This is Where Some of our Children Live
This morning's San Francisco Chronicle tells the story.
Almost 200 Oakland residents, including 74 children, were forced from their homes Tuesday after city officials condemned a refuse-strewn apartment complex in the 2500 block of Foothill Boulevard as unsafe, city officials said.
The buildings had no running water, illegal wiring, boarded up windows and rodent infestations, officials said.
Many of these 74 children are presumably of school age, and will be starting one of Oakland's elementary schools next Monday. They are now homeless, living with relatives or in a shelter. When they arrive at school, they will not have a sign explaining their conditions. They will just be among the many thousands of Oakland students struggling to live way below the poverty line. Many of Oakland's schools are attended by students who live in poverty. Some schools are more than 90% economically disadvantaged.
We are often told not to make excuses for the poor performance of our schools, but I have seen firsthand the effect that poverty has on student performance. The children who lived in this apartment complex (until they were made completely homeless this week) are not that unusual. They have no place to study, so it is tough to do homework. There are drug users around the building, so it is noisy at night, making it hard to sleep. There are shootings in the neighborhood, so sometimes they have to dive to take cover from flying bullets. The nearest real grocery store is literally miles away, so food is often purchased at the neighborhood convenience store, and is highly processed and unhealthy. You can see them walking to school in the morning, eating their breakfast of corn chips and soda pop.
And just the stress of being poor takes its toll. If I am a bit short with my bills at the end of the month, I know how stressed that makes me. But those without regular work have a level of stress I have never even known. Unemployment in the Bay Area is over eleven percent, and is at least double that in many of these neighborhoods. That stress spills into family life, making people short-tempered and even violent. Children are often moved from one home to another, depending on who has space and food to take them in. Can you imagine how you would feel as a parent if you could not even afford to pay for a roof over your children's heads?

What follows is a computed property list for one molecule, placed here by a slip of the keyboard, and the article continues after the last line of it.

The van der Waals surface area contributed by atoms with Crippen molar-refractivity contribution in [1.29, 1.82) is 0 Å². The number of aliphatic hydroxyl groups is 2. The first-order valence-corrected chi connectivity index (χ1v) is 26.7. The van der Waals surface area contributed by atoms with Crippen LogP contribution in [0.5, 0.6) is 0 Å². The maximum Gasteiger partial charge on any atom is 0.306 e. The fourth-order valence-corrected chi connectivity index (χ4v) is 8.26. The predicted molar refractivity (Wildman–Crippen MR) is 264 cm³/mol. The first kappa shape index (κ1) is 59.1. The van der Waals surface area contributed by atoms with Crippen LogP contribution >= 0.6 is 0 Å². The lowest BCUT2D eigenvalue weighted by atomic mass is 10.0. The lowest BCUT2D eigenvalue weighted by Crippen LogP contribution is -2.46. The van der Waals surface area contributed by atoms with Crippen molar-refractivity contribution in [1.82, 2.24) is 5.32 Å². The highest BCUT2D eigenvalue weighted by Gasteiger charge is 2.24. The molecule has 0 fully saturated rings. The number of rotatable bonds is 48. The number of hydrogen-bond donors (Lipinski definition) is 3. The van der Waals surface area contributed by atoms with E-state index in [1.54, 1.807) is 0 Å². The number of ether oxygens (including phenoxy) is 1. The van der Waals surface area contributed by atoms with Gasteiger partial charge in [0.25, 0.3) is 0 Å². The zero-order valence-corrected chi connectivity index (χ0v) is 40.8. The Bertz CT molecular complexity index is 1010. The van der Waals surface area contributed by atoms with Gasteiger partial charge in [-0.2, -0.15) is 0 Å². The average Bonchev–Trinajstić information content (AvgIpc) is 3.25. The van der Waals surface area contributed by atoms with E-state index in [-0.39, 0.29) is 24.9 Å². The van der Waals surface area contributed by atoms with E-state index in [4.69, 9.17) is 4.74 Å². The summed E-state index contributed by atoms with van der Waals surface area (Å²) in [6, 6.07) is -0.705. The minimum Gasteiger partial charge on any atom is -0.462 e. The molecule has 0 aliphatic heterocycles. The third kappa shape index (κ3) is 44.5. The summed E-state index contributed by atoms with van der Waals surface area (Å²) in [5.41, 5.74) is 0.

On Monday, teachers will welcome their students to class. The ones without homes, the ones who are hungry, the ones in foster care -- they will do their best to hide these conditions. Like wounded birds, they do not want to appear weak or flawed. Once they are grown and have achieved success, they may take some pride in their humble origins, but there is no pride in being homeless when it is your reality today.
Good teachers will find out soon who the hungry ones are, and work with the school and the child's parent or guardian to get them signed up for free lunches. They will make space for the children to stay after school and do homework. They will push all their students to do their best regardless of their circumstances. School can be a sanctuary for these students, a place where they are safe, and have a chance to be seen as human beings.
This fall there is less money than ever. Most of the Republicans in the state legislature have signed a pledge not to ever raise taxes, so when state revenues plummeted this year, school funding was cut by more than a thousand dollars per student. While the Bay Area remains an expensive place to live, Oakland's teachers are among the lowest paid in the region. Class sizes will expand, and there will be no money to repair the copy machine or replace broken furniture or lost books. Teachers will dip into their savings accounts to make up the difference for their children, because that is what we do.
But there is a way in which education rhetoric these days seems to deny that poverty has an impact on the ability of students to learn. Sometimes it feels as if the schools and teachers are actually being blamed for the conditions our students are forced to live in. These conditions should not be used to justify a poor quality education. But the schools and teachers that serve these students have special challenges, and need our support.
Update: This article in the New York Times reports that more than a million students across the nation are now homeless, their lives in turmoil.
What is the impact of poverty on your students? How do you respond as an educator? How should we respond as a society?
Photo by Nesster used by permission through Creative Commons.